Mexico's Calderon likely to leave after his term expires
MEXICO CITY — In meetings, President Felipe Calderon has been telling guests that he and his family are likely to leave Mexico to live abroad after his term expires in December. It will be too dangerous to remain, he warns in private conversation, because powerful drug mafias might come after him.
For the commander-in-chief of Mexico's U.S.-backed drug war to suggest that he has not provided enough security to live in his country is a stunning revelation — and may be seen as either an admission of failure or evidence of just how hard he has fought and how far Mexico needs to go.
As Mexicans go to the polls on Sunday to vote for his successor, Calderon finds his legacy battered, his ruling party unpopular and its standard bearer, the energetic former Education Secretary Josefina Vazquez Mota, trailing in third place in pre-election surveys.
Limited to a single six-year term, Calderon remains personally popular, with his ratings hovering around 50 percent. Yet two of every three Mexicans recently surveyed say the country is headed in the wrong direction.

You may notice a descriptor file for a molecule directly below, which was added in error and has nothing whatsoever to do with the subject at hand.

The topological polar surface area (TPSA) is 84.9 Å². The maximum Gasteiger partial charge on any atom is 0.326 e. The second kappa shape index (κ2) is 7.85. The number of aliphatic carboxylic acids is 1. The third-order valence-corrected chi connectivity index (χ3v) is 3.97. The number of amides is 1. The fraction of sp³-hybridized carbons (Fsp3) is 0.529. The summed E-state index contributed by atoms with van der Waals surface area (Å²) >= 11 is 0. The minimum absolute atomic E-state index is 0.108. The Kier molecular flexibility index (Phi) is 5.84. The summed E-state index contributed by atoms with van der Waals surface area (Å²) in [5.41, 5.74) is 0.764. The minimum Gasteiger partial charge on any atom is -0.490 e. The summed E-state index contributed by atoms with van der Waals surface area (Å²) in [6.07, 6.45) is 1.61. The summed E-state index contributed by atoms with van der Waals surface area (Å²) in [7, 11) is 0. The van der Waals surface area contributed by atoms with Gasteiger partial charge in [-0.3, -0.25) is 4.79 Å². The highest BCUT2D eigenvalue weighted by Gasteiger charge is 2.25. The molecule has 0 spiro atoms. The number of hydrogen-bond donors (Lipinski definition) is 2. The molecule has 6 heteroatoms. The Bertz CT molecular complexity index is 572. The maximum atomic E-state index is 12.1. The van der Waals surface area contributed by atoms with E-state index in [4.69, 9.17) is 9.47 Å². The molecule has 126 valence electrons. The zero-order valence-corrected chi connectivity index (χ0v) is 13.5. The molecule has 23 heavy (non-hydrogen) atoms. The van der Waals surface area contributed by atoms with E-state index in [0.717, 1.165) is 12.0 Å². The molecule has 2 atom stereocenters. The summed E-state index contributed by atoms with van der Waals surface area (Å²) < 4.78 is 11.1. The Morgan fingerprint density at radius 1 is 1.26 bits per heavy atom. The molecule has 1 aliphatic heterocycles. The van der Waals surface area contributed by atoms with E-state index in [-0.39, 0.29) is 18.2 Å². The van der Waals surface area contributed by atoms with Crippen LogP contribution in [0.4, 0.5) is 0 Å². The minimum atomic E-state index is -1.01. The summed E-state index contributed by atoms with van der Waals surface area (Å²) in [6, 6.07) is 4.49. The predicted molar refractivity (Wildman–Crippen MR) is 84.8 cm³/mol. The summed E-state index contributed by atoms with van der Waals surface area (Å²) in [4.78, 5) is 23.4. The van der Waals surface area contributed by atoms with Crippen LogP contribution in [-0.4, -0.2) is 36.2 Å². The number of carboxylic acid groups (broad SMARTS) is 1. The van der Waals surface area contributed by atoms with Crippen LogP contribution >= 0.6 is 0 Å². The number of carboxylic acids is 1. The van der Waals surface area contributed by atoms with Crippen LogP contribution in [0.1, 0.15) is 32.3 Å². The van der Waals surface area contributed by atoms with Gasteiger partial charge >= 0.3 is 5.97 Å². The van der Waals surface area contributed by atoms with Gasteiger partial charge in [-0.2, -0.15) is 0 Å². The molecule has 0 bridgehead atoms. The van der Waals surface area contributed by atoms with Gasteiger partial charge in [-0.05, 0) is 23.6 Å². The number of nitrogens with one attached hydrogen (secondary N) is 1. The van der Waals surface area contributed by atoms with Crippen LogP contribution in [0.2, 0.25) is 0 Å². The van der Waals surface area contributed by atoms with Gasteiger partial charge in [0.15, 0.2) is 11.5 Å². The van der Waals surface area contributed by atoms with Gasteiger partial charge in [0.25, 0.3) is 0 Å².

According to a spokesman, Calderon is “considering a variety of options both at home and abroad ... to contribute to finding solutions to global problems.” The source said, “Security will not be factor.”
The election, according to the pollster Roy Campos, “appears to be about change.” Ahead in every major survey during the three-month presidential campaign is Enrique Pena Nieto of the Institutional Revolutionary Party, or PRI, the telegenic young face of the old corrupt party that ran Mexico as “a perfect dictatorship” for more than 70 years, before the dinosaurs, as Mexicans call them, were defeated by Calderon's predecessor Vicente Fox in 2000.
After 12 years of Fox and Calderon, voters appear tired of the more conservative, pro-Catholic, pro-business National Action Party, or PAN, which failed to pass the grand reforms their leaders promised to modernize the country and turn it into a kind of Brazil, the envy of Latin America.
The toll of Calderon's drug war — the sensational, medieval violence, the 60,000 dead, major cities occupied by masked soldiers — appears also to have exhausted the patience of Mexican voters.